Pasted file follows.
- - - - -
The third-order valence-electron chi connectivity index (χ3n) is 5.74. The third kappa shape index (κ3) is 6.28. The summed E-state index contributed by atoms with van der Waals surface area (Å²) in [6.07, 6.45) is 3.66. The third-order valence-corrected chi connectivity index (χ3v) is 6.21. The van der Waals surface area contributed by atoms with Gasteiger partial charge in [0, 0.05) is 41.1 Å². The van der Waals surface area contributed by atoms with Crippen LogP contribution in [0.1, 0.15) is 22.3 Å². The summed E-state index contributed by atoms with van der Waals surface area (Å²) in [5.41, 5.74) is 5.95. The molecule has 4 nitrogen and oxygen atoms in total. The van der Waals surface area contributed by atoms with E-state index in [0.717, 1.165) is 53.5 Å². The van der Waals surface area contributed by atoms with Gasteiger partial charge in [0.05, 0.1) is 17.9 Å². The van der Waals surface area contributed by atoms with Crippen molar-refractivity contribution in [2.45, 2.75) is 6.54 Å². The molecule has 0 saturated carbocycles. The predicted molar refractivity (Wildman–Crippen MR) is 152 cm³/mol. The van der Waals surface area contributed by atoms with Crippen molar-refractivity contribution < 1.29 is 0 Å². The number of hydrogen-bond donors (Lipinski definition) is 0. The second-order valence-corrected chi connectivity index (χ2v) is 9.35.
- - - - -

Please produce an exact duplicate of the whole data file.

The third-order valence-electron chi connectivity index (χ3n) is 5.74. The third kappa shape index (κ3) is 6.28. The summed E-state index contributed by atoms with van der Waals surface area (Å²) in [6.07, 6.45) is 3.66. The third-order valence-corrected chi connectivity index (χ3v) is 6.21. The van der Waals surface area contributed by atoms with Gasteiger partial charge in [0, 0.05) is 41.1 Å². The van der Waals surface area contributed by atoms with Crippen LogP contribution in [0.1, 0.15) is 22.3 Å². The summed E-state index contributed by atoms with van der Waals surface area (Å²) in [5.41, 5.74) is 5.95. The molecule has 4 nitrogen and oxygen atoms in total. The van der Waals surface area contributed by atoms with E-state index in [0.717, 1.165) is 53.5 Å². The van der Waals surface area contributed by atoms with Gasteiger partial charge in [0.05, 0.1) is 17.9 Å². The van der Waals surface area contributed by atoms with Crippen molar-refractivity contribution in [2.45, 2.75) is 6.54 Å². The molecule has 0 saturated carbocycles. The predicted molar refractivity (Wildman–Crippen MR) is 152 cm³/mol. The van der Waals surface area contributed by atoms with Crippen molar-refractivity contribution < 1.29 is 0 Å². The number of hydrogen-bond donors (Lipinski definition) is 0. The second-order valence-corrected chi connectivity index (χ2v) is 9.35.